How are transactions discarded


In the whole process of the transaction, there are several cases where the transaction may be inadvertently deleted from the network.

Before processing a transaction

If the network discards a transaction, it is likely to be discarded before the transaction is processed by the leader. UDP packet loss is the simplest reason for this. When the network load is very high, the verifier may also be overwhelmed by the number of transactions to be processed. Although the verifier has the ability to pass the TPU_ Forwards forwards redundant transactions, but the amount of data that can be forwarded is limited. In addition, each forwarding is limited to two separate validators. That is, in TPU_ Transactions received on the forwards port will not be forwarded to other validators.

There are also two less well-known reasons why transactions may be discarded before they are processed. The first case involves transactions submitted through the RPC pool. In some very rare cases, part of the RPC pool can be fully ahead of the rest of the pool. This can cause problems when the nodes in the pool are required to work together. In this example, the most recent block hash of the transaction is queried by the back end a of the pool. When the transaction is submitted to the backendb of the pool, the node will not recognize the leading block hash and abandon the transaction. If the developer enables pre check on sendtransaction, this can be detected when the transaction is submitted.

Temporary network bifurcation can also cause transactions to be discarded. If a verifier replays blocks slowly during the banking phase, it may eventually create a few forks. When a customer establishes a transaction, the transaction may refer to a recent block hash that exists only on a few forks. After the transaction is submitted, the transaction cluster can switch out of its few forks before the transaction is processed. In this case, the transaction is discarded because the block hash cannot be found.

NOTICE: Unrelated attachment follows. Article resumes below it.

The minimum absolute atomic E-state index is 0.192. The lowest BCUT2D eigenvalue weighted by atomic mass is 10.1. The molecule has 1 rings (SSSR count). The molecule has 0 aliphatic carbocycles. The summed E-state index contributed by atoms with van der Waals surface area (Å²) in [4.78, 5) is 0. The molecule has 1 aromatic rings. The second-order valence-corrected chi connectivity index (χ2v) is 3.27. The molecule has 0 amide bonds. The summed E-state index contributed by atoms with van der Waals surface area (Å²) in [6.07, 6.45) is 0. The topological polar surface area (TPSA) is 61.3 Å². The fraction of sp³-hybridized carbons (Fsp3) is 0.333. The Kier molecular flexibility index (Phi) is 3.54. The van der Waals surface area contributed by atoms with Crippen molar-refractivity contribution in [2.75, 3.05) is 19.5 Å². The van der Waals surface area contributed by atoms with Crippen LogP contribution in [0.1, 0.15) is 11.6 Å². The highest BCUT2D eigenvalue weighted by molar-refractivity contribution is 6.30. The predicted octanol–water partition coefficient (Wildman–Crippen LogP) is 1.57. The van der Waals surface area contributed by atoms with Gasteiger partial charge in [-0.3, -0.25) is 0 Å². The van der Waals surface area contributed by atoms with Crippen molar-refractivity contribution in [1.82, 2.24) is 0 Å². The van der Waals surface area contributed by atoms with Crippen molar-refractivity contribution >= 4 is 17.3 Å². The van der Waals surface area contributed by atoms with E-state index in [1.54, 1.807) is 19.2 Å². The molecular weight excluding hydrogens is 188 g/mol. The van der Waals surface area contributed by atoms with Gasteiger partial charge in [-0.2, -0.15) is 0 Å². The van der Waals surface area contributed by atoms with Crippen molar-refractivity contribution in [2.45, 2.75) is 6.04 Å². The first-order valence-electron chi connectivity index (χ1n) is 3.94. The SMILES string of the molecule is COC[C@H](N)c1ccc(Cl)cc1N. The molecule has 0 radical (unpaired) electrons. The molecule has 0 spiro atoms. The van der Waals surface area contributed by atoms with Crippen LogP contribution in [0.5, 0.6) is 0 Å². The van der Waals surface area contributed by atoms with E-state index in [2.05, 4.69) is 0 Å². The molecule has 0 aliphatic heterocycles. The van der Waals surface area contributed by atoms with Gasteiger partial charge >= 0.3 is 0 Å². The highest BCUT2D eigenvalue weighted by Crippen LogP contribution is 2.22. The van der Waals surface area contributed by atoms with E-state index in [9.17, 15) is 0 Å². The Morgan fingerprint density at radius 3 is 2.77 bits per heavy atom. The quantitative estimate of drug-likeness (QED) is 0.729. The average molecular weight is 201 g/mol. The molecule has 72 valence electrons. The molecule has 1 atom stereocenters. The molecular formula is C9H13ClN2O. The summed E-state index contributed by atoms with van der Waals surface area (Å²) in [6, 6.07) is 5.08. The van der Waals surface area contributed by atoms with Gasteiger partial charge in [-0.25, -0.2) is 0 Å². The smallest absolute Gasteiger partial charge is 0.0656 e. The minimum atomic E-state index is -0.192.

After the transaction is processed, it is discarded before the transaction is finalized

If a transaction references a few forked recent block hashes, the transaction may still be processed. However, in this case, it will be handled by a few forked leaders. When this leader tries to share transactions with other members of the network, it will not be able to reach consensus with most verifiers that do not recognize a few forks. At this time, the transaction will be discarded before final completion.


Processing discarded transactions


Although RPC nodes will try to rebroadcast transactions, their algorithms are general and often not suitable for the needs of specific applications. In order to cope with network congestion, application developers should customize their own replay logic.

Learn more about sendtransaction

When it comes to submitting transactions, the main tool available to developers is the sendtransaction RPC method. Sendtransaction is only responsible for forwarding transactions from the client to the RPC node. If the node receives a transaction, sendtransaction will return the transaction ID, which can be used to track the transaction. A successful response does not indicate whether the transaction will be processed or finally completed by the cluster.

Request parameters

Transaction: string (string) -- a fully signed transaction as an encoded string

(optional) configuration object: object

  • Skippreflight: bolean (Boolean) - if true, the pre check transaction check is skipped (false by default).
  • (optional) preflightcommitment: string (string) -- the commitment level used in preflight simulation of bank slot (the default is "complete").
  • (optional) encoding: String - used for encoding transaction data. Or & quot; base58" (slow), or & quot; base64"ใ€‚ (default: & quot; base58 & quot;).